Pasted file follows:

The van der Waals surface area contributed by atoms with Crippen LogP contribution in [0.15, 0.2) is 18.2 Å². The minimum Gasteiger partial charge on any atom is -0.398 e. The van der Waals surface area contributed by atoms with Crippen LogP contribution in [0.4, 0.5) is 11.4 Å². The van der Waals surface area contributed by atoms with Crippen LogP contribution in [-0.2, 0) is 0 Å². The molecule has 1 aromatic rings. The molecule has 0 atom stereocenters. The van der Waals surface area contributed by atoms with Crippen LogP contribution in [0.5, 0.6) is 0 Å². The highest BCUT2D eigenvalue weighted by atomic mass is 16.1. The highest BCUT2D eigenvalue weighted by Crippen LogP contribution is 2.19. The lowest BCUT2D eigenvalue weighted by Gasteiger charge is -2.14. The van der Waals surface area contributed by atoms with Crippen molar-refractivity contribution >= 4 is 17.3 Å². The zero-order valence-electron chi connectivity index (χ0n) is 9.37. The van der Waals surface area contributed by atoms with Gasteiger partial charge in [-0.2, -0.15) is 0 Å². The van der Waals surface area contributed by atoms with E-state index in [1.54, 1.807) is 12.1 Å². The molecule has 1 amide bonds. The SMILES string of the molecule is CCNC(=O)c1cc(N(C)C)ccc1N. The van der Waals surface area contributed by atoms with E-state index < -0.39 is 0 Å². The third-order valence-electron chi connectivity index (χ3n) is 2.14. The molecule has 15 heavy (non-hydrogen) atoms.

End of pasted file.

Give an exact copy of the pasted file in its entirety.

The van der Waals surface area contributed by atoms with Crippen LogP contribution in [0.15, 0.2) is 18.2 Å². The minimum Gasteiger partial charge on any atom is -0.398 e. The van der Waals surface area contributed by atoms with Crippen LogP contribution in [0.4, 0.5) is 11.4 Å². The van der Waals surface area contributed by atoms with Crippen LogP contribution in [-0.2, 0) is 0 Å². The molecule has 1 aromatic rings. The molecule has 0 atom stereocenters. The van der Waals surface area contributed by atoms with Crippen LogP contribution in [0.5, 0.6) is 0 Å². The highest BCUT2D eigenvalue weighted by atomic mass is 16.1. The highest BCUT2D eigenvalue weighted by Crippen LogP contribution is 2.19. The lowest BCUT2D eigenvalue weighted by Gasteiger charge is -2.14. The van der Waals surface area contributed by atoms with Crippen molar-refractivity contribution >= 4 is 17.3 Å². The zero-order valence-electron chi connectivity index (χ0n) is 9.37. The van der Waals surface area contributed by atoms with Gasteiger partial charge in [-0.2, -0.15) is 0 Å². The van der Waals surface area contributed by atoms with E-state index in [1.54, 1.807) is 12.1 Å². The molecule has 1 amide bonds. The SMILES string of the molecule is CCNC(=O)c1cc(N(C)C)ccc1N. The van der Waals surface area contributed by atoms with E-state index < -0.39 is 0 Å². The third-order valence-electron chi connectivity index (χ3n) is 2.14. The molecule has 15 heavy (non-hydrogen) atoms.